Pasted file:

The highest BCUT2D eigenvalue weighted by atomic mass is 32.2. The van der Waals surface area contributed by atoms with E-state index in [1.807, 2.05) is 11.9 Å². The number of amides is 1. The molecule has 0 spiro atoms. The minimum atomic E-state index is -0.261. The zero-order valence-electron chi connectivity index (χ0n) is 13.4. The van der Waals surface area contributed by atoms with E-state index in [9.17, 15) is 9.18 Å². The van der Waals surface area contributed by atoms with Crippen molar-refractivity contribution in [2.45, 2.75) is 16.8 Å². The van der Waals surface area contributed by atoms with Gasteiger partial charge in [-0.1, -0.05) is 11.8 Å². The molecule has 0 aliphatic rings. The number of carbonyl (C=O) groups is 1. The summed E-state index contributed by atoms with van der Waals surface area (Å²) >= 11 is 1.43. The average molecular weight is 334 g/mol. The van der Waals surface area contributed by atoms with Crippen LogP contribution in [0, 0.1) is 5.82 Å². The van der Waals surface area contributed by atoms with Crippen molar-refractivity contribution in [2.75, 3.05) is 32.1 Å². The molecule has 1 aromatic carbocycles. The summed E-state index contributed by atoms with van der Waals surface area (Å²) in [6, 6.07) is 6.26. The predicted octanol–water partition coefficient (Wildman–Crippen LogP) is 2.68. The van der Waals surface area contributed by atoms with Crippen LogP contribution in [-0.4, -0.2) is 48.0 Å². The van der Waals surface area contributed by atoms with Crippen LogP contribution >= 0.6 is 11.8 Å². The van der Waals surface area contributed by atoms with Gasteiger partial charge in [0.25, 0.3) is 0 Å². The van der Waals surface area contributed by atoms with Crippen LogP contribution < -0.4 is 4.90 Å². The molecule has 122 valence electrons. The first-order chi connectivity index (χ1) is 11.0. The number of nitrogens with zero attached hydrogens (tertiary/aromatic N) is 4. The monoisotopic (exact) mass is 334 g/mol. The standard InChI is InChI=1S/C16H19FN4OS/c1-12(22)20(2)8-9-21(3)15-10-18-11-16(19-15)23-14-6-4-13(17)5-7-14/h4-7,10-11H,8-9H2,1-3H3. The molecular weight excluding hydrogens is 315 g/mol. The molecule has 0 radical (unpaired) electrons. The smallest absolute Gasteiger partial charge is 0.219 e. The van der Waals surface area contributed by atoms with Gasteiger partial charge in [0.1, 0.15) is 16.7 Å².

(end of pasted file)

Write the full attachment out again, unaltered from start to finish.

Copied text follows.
The highest BCUT2D eigenvalue weighted by atomic mass is 32.2. The van der Waals surface area contributed by atoms with E-state index in [1.807, 2.05) is 11.9 Å². The number of amides is 1. The molecule has 0 spiro atoms. The minimum atomic E-state index is -0.261. The zero-order valence-electron chi connectivity index (χ0n) is 13.4. The van der Waals surface area contributed by atoms with E-state index in [9.17, 15) is 9.18 Å². The van der Waals surface area contributed by atoms with Crippen molar-refractivity contribution in [2.45, 2.75) is 16.8 Å². The van der Waals surface area contributed by atoms with Gasteiger partial charge in [-0.1, -0.05) is 11.8 Å². The molecule has 0 aliphatic rings. The number of carbonyl (C=O) groups is 1. The summed E-state index contributed by atoms with van der Waals surface area (Å²) >= 11 is 1.43. The average molecular weight is 334 g/mol. The van der Waals surface area contributed by atoms with Crippen LogP contribution in [0, 0.1) is 5.82 Å². The van der Waals surface area contributed by atoms with Crippen molar-refractivity contribution in [2.75, 3.05) is 32.1 Å². The molecule has 1 aromatic carbocycles. The summed E-state index contributed by atoms with van der Waals surface area (Å²) in [6, 6.07) is 6.26. The predicted octanol–water partition coefficient (Wildman–Crippen LogP) is 2.68. The van der Waals surface area contributed by atoms with Crippen LogP contribution in [-0.4, -0.2) is 48.0 Å². The van der Waals surface area contributed by atoms with Crippen LogP contribution >= 0.6 is 11.8 Å². The van der Waals surface area contributed by atoms with Gasteiger partial charge in [0.25, 0.3) is 0 Å². The van der Waals surface area contributed by atoms with Crippen LogP contribution < -0.4 is 4.90 Å². The molecule has 122 valence electrons. The first-order chi connectivity index (χ1) is 11.0. The number of nitrogens with zero attached hydrogens (tertiary/aromatic N) is 4. The monoisotopic (exact) mass is 334 g/mol. The standard InChI is InChI=1S/C16H19FN4OS/c1-12(22)20(2)8-9-21(3)15-10-18-11-16(19-15)23-14-6-4-13(17)5-7-14/h4-7,10-11H,8-9H2,1-3H3. The molecular weight excluding hydrogens is 315 g/mol. The molecule has 0 radical (unpaired) electrons. The smallest absolute Gasteiger partial charge is 0.219 e. The van der Waals surface area contributed by atoms with Gasteiger partial charge in [0.1, 0.15) is 16.7 Å².